It has been quite the journey watching this community project grow.  We have hosted prospective farmers from all over the country, many going on to start their own farms, locally or elsewhere.  We have watched the Scottsboro - Bells Bend area gain respect as a food source and a place for Nashvillians to camp, ride horses, mountain bike, birdwatch and hike.  Several other farms have sprung up in Bells Bend, proving that this area, with several thousand acres of rich, fertile soil has the potential to provide Nashville with a good percentage of its food, grown locally and sustainably.


Meet the Farmers

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Eric has called the Scottsboro-Bells Bend area home for most of his life.  After volunteering during the start up phase of the farm, Eric became the farm manager and primary operator.  A lover of the outdoors, living things and independence, farming quickly become an obsession.  Eric is passionate about his home community, old time string band music, fly fishing, local history and prehistory.  

 

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Tyler moved from Louisville, KY to Nashville in 2010 and started a gourmet mushroom growing operation.  In 2012, Tyler moved to the Bells Bend area and started Humble Flowers, growing and arranging cut flowers for their CSA, farmers' markets and weddings.  Eric and Tyler married in 2017 and began farming together that year.  When she's not growing and harvesting crops, Tyler enjoys managing and milking her small herd of Jersey cows.    

 

 

 

 

 

Peter, originally from Natchez, MI, began farming with Bells Bend Farms in 2009.  In 2012 Peter started his own farming operation in Bells Bend and was a main farmer with Six Boots Growers Collective.  Peter began working with Bells Bend Farms again in 2016 and manages several parts of the farming operation.  


Growing Practices

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We do not use any synthetic/chemical fertilizers, pesticides, fungicides, or herbicides.

We believe that costly organic certification is most useful to farms that rely on wholesale marketing and/or farms that ship food to less-local markets.  Because we know and interact with the vast majority of our customers face to face, we enjoy an element of trust and transparency uncommon in today's food system.  We invite our CSA members and others who enjoy our food to visit our farms in person to see exactly how we grow the food they enjoy.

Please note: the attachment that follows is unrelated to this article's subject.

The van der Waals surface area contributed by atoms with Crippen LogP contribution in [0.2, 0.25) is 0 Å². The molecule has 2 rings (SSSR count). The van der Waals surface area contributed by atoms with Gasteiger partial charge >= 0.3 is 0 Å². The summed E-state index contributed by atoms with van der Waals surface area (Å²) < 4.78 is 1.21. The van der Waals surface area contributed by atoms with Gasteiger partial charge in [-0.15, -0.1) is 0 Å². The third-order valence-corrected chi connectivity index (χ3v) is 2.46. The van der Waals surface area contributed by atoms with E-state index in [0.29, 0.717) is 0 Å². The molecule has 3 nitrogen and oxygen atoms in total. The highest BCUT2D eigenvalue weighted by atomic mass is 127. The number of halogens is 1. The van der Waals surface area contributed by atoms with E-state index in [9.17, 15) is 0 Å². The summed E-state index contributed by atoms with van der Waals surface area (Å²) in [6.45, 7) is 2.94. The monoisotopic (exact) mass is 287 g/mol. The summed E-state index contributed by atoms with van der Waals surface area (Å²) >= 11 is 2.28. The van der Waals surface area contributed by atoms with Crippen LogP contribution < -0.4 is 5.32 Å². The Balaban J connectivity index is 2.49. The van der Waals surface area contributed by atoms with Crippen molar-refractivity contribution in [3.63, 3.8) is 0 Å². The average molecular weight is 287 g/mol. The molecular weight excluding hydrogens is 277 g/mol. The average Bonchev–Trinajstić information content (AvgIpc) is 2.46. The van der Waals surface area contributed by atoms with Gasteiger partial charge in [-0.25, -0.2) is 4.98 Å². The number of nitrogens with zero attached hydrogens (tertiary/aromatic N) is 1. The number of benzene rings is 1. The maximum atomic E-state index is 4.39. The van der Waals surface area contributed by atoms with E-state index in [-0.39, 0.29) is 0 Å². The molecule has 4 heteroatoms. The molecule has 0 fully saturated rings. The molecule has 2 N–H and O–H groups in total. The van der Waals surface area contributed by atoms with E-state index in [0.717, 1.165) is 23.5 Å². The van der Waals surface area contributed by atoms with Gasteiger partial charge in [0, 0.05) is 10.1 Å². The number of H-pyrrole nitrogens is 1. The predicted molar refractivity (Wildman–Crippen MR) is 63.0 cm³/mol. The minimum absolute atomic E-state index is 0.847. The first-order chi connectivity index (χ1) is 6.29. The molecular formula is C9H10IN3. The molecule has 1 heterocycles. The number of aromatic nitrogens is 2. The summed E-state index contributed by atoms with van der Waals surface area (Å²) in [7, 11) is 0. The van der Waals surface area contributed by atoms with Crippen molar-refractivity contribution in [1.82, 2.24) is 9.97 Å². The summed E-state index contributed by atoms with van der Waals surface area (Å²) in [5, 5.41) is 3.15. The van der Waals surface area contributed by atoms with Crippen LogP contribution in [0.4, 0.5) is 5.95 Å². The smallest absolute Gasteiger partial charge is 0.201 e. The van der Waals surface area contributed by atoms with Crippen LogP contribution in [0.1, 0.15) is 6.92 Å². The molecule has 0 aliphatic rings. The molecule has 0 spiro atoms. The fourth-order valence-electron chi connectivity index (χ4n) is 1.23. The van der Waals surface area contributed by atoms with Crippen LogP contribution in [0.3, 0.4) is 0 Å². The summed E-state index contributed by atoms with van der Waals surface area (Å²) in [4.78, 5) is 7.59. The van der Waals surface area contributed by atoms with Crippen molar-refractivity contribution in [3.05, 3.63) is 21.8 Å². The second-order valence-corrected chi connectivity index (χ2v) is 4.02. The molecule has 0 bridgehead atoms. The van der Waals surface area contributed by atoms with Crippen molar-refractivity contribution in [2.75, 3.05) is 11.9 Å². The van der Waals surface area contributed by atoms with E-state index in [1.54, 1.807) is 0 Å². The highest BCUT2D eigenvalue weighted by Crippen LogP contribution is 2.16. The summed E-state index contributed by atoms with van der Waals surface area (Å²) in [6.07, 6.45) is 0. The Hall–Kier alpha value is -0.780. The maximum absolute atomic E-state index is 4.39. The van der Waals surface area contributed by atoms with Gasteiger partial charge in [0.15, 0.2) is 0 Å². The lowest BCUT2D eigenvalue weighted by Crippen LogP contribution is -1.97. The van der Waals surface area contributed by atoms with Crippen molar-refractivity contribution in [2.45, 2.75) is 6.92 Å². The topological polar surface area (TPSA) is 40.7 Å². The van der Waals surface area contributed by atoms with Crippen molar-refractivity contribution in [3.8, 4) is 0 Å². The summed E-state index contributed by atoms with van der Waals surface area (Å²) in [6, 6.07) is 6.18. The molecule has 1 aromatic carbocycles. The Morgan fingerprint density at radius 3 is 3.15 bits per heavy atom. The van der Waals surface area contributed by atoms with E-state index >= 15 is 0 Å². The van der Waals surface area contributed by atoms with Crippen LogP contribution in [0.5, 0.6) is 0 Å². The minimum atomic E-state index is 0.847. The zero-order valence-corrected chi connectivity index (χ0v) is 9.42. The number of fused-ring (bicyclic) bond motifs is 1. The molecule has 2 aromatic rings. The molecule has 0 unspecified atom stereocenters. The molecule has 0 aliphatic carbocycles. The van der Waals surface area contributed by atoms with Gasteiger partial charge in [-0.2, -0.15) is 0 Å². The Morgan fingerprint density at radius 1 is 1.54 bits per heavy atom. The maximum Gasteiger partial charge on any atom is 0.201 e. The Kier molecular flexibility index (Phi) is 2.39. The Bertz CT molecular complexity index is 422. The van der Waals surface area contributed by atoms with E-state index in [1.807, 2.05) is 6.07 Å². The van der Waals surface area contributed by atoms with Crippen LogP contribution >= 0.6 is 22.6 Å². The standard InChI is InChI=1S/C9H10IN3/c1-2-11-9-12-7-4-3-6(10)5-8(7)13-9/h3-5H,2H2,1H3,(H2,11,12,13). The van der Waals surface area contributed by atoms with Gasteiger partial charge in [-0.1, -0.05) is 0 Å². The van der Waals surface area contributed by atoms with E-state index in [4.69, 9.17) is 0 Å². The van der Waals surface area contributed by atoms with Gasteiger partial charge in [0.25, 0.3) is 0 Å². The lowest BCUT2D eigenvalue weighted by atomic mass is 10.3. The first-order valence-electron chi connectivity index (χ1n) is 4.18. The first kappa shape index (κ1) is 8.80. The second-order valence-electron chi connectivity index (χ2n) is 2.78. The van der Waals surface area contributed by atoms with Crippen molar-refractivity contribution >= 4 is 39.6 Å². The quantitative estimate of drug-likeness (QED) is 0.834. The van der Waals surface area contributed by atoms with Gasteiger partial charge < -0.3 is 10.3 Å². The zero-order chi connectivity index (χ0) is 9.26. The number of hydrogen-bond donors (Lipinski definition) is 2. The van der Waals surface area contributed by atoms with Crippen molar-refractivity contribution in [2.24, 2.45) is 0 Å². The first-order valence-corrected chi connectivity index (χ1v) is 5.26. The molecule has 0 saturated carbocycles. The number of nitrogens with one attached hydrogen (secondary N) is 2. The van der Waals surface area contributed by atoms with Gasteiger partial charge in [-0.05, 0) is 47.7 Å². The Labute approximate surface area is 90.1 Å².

Our goal is to create as much fertility as possible on the farm, while importing as little as possible.  We grow cover crops, which create lots of organic matter and nutrients needed for healthy plant growth.  Mixing (plowing) these cover crops back into the field feeds the next crop that is planted.  We turn garden areas back into pasture for our animals to graze, then from pasture back into cropland, benefiting greatly from the added fertility that animals provide.  We also make high quality compost each year, which is added to our fields to improve the soil and feed our crops.

We use biodynamic preparations in our compost piles and for field applications to help build our soils and improve the vitality of the farm.


Find Our Food

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The easiest way to enjoy our food is by joining our CSA Program.  We also sell at farmers markets and can fill online orders, to be picked up on farm or at the farmers market of your choice.

Farmers Markets:

Richland Park Farmers Market in West Nashville from 9am-noon - Saturday April - mid December

Bells Bend Grown - online market - Coming soon...

On Farm (15 minutes from Nashville) 

12 South at Las Paletas (across from 12 S Farmers Market) - 3:30-6pm